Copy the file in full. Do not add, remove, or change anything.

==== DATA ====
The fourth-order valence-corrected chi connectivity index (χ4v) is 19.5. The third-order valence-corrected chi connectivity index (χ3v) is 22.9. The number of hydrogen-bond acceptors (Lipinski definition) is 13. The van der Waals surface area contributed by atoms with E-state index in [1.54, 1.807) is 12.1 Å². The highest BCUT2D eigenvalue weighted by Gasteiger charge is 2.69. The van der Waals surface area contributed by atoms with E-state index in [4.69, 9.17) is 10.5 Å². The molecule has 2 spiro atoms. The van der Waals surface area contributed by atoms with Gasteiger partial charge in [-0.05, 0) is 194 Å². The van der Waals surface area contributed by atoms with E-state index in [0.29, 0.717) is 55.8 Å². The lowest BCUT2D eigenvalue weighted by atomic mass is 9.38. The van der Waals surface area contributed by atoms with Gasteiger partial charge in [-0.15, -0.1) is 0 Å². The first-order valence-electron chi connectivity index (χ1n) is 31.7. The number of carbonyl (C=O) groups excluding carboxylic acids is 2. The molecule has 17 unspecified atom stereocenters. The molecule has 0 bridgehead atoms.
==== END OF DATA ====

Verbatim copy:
The fourth-order valence-corrected chi connectivity index (χ4v) is 19.5. The third-order valence-corrected chi connectivity index (χ3v) is 22.9. The number of hydrogen-bond acceptors (Lipinski definition) is 13. The van der Waals surface area contributed by atoms with E-state index in [1.54, 1.807) is 12.1 Å². The highest BCUT2D eigenvalue weighted by Gasteiger charge is 2.69. The van der Waals surface area contributed by atoms with E-state index in [4.69, 9.17) is 10.5 Å². The molecule has 2 spiro atoms. The van der Waals surface area contributed by atoms with Gasteiger partial charge in [-0.05, 0) is 194 Å². The van der Waals surface area contributed by atoms with E-state index in [0.29, 0.717) is 55.8 Å². The lowest BCUT2D eigenvalue weighted by atomic mass is 9.38. The van der Waals surface area contributed by atoms with Gasteiger partial charge in [-0.15, -0.1) is 0 Å². The first-order valence-electron chi connectivity index (χ1n) is 31.7. The number of carbonyl (C=O) groups excluding carboxylic acids is 2. The molecule has 17 unspecified atom stereocenters. The molecule has 0 bridgehead atoms.